U. S. Grant captures my attention and imagination enough to be be my favorite Civil War General and one of the Greatest Americans ever.
Yes, although you may laugh or perhaps turn up your nose, my favorite General is none other than George B. McClellan. (Years ago, I would have laughed too) He is a man that contemporary historians like Stephen Sears, period politicians like Edwin Stanton and Lincoln biographers John George Nicolay and John Hay have successfully smeared over the last 148 years. Yet if you dig deep, and spend time to peal away the never ending falsehoods (especially the OVER cautious B.S.), you will find he was actually one of the best generals this country has ever had. General Robert E. Lee would—and by the way did—agree.
ROBERT E. LEE !!!!!!!!!!!!!!!!!!!!!!!!!!!!!!!!!!!!!!! LOL
Joseph law – Forrest didn’t rise from Private to General. He joined as a private and didn’t like it, he then quit and went home and raised his own regiment and was elected Col and then rose from Col to General. He did not go from private to nco to company command to battalion command to regimental to division command.
Robert Adamson – What the heck was the point of your post? Your contention that you are smarter than everyone else? All you did was make claims on your bona fides and belittle others and guess what, you never even tried to give an answer to the question, clearly you are not as smart as you claim if you can’t answer a simple question like who is your favorite general.
This is not a question that requires much thought, it is not about who is the best general, the question is who is your favorite general?
My favorite generals are Sherman and Longstreet.
I think my favorite general was Patrick Cleburne.
Nathan Forrest. He defeated much larger forces than his own in Tennessee and Mississippi and he was a fighting officer, leading his troops into battle at the front.
My favorite general has to be Joshua L. Chamberlain, for the fact that he led one of the most precise battles, and he had everything a general should value.
James H. Wilson would have to be my favorite. He was very agressive, tough and got stuff done. He was the only general who bested Forrest. Forrest and Stuart were great cavalry commanders as well. What’s a shame is that most people have never heard of Wilson.
My favorite general used to be Longstreet, however after reading about James H. WIlson, I think Wilson perhaps was one of the best generals ever. He completely destroyed and bested Forrest, and captured Jefferson Davis. Wilson is probably my favorite general. Wilson may have had superior weapons to Forrest, however he still nevertheless beat Forrest. Prior to Wilson becoming a general, the Union army had inferior and bad cavarly corps compared to the Confederates. It was Wilson, not Sheridan who made the Union cavalry a great cavalry force that ultimately beat the Confederate cavalry.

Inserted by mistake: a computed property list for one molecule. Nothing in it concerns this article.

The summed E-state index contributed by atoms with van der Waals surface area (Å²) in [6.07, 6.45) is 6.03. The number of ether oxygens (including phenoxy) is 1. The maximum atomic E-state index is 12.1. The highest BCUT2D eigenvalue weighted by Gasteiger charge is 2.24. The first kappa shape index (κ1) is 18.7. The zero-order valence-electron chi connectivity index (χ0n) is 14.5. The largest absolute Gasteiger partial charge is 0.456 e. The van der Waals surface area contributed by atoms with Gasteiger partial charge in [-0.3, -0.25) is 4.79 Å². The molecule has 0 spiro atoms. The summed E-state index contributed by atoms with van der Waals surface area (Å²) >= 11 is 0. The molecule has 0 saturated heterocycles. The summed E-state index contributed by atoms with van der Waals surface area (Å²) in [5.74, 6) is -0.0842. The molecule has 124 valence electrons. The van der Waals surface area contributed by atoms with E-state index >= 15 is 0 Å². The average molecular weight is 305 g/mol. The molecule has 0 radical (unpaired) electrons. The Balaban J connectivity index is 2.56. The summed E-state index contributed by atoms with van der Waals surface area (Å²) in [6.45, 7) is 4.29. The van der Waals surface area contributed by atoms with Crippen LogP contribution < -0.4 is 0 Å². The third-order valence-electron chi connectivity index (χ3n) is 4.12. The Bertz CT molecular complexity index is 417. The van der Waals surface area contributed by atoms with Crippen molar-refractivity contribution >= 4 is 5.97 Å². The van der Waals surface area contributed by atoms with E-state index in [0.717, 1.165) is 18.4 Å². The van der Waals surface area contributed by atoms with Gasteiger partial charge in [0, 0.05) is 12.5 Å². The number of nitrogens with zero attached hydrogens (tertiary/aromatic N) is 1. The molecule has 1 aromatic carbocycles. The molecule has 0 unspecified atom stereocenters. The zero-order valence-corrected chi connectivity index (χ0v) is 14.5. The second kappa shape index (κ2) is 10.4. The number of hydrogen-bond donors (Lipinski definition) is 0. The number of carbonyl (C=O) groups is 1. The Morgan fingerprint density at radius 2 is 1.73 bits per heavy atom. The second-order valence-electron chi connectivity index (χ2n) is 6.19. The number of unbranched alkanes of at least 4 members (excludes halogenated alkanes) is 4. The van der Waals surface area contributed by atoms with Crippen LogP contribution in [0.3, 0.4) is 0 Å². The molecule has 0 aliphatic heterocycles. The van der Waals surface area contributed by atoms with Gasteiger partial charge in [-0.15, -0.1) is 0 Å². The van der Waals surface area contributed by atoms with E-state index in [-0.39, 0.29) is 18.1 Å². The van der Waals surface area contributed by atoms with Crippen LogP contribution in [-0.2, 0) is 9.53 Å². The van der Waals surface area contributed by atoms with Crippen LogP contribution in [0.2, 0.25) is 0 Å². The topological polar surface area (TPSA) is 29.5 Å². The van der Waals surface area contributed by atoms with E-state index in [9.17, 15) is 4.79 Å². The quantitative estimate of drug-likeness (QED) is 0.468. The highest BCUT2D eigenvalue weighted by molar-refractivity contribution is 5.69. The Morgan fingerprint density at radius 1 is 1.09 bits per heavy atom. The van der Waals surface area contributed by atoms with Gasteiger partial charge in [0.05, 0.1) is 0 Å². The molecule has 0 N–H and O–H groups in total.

Robert E. Lee
My Favorites are John F. Reynolds, Joshua Lawrence Chamberlain, Winfield Scott Hancock, or J.E.B. Stuart
Absolutely!!! He is also one of my favorite generals. I think Longstreet’s treatment on how he handled things at Gettysburg after the war was totally unfair and wrong. In fact, contrary to what his critics say, I think he was absolutely right and Lee was wrong. They should have redeployed their men to more favorable ground, like Longstreet recommended. He correctly predicted that the casualties would be over 50 percent and that their men would be slaughtered during Pickett’s Charge. Oftentimes Longstreet and Jackson are compared and I think in some ways, Longstreet was a better corps commander because he had the ability to do both defensive and offensive maneuvers. Jackson was mostly on the offensive and as such, there would be a very high number of casualties in his corps, while Longstreet believed a battle should be won by minimizing casualties on his corps and maximizing the amount on the enemy. Also unlike Jackson, Longstreet was loved by his men and he did his best to take care of them. He was a good man and his great character should be just as remembered as Lee’s!!!
Not only could Geo H. Thomas have won the war earlier had his commander listened to his advice (both times his Commander and former roommate at West Point, the ” great ” Wm. Tecumseh Sherman)’ but, my opinion is that, he won the war by saving the Union Army at Chickamagua.
He asked to proceed on to Knoxville following the Mill Spring (which broke the Confederate defensive line weeks prior to Ft. Henry). That move could have led to the severing the connect from west to east, brought pro-Union civilians in Tennessee into the fray, and produced an easy march, unopposed to Chattanooga. He later proposed taking the Army of the Cumberland with 60,000 men through Snake Creek Gap to cut off the Army of the Tennessee at Resaca. That would have prevented the March to Atlanta, and would have routed Johnston’s Army. However, Sherman sent the Army of the Ohio, much smaller, through the Gap. It did not cut off the Confederate army and only served to warn Johnston of the threat, so that he retreated starting the long, costly March.
Lastly, by standing strong and orderly retreating at Chicamagua, the entire Army of the West was saved. The March to Atlanta could now start from Chattanooga, instead of Nashville the next, best hope for a defeated army to start. The fall of Atlana directly led to Lincoln’s re-election, which saved the war. If Lincoln does not get re-elected, McClellan, the opposition, ran on a platform to come to terms with the Confederate States of America.
George H. Thomas was the best general of the Civil War for my reasons and all the other reasons given in previous posts.